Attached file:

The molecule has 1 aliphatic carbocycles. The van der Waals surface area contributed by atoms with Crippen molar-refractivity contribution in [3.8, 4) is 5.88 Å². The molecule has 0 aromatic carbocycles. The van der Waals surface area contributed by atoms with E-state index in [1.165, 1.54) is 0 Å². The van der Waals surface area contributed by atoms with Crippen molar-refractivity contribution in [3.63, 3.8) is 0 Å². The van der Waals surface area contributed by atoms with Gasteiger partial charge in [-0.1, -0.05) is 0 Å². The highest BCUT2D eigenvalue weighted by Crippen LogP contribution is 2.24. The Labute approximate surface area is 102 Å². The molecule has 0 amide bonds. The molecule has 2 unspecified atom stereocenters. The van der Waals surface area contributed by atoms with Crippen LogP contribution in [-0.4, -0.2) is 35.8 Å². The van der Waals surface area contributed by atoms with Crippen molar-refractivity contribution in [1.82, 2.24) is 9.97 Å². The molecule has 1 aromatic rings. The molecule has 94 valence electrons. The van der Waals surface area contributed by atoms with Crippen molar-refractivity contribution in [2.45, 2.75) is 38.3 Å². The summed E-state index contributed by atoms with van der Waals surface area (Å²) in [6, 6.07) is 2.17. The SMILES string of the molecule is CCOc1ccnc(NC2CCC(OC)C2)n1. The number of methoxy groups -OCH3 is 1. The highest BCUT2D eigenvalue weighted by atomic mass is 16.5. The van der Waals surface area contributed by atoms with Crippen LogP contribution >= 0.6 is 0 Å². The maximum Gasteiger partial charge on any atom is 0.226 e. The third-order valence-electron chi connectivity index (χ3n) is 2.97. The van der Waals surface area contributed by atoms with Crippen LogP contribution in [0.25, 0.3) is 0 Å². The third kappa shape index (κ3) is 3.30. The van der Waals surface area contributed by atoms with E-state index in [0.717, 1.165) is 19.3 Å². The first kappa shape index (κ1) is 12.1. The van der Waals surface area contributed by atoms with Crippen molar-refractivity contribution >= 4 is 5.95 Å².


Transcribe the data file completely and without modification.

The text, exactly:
The molecule has 1 aliphatic carbocycles. The van der Waals surface area contributed by atoms with Crippen molar-refractivity contribution in [3.8, 4) is 5.88 Å². The molecule has 0 aromatic carbocycles. The van der Waals surface area contributed by atoms with E-state index in [1.165, 1.54) is 0 Å². The van der Waals surface area contributed by atoms with Crippen molar-refractivity contribution in [3.63, 3.8) is 0 Å². The van der Waals surface area contributed by atoms with Gasteiger partial charge in [-0.1, -0.05) is 0 Å². The highest BCUT2D eigenvalue weighted by Crippen LogP contribution is 2.24. The Labute approximate surface area is 102 Å². The molecule has 0 amide bonds. The molecule has 2 unspecified atom stereocenters. The van der Waals surface area contributed by atoms with Crippen LogP contribution in [-0.4, -0.2) is 35.8 Å². The van der Waals surface area contributed by atoms with Crippen molar-refractivity contribution in [1.82, 2.24) is 9.97 Å². The molecule has 1 aromatic rings. The molecule has 94 valence electrons. The van der Waals surface area contributed by atoms with Crippen molar-refractivity contribution in [2.45, 2.75) is 38.3 Å². The summed E-state index contributed by atoms with van der Waals surface area (Å²) in [6, 6.07) is 2.17. The SMILES string of the molecule is CCOc1ccnc(NC2CCC(OC)C2)n1. The number of methoxy groups -OCH3 is 1. The highest BCUT2D eigenvalue weighted by atomic mass is 16.5. The van der Waals surface area contributed by atoms with Crippen LogP contribution >= 0.6 is 0 Å². The maximum Gasteiger partial charge on any atom is 0.226 e. The third-order valence-electron chi connectivity index (χ3n) is 2.97. The van der Waals surface area contributed by atoms with Crippen LogP contribution in [0.25, 0.3) is 0 Å². The third kappa shape index (κ3) is 3.30. The van der Waals surface area contributed by atoms with E-state index in [0.717, 1.165) is 19.3 Å². The first kappa shape index (κ1) is 12.1. The van der Waals surface area contributed by atoms with Crippen molar-refractivity contribution >= 4 is 5.95 Å².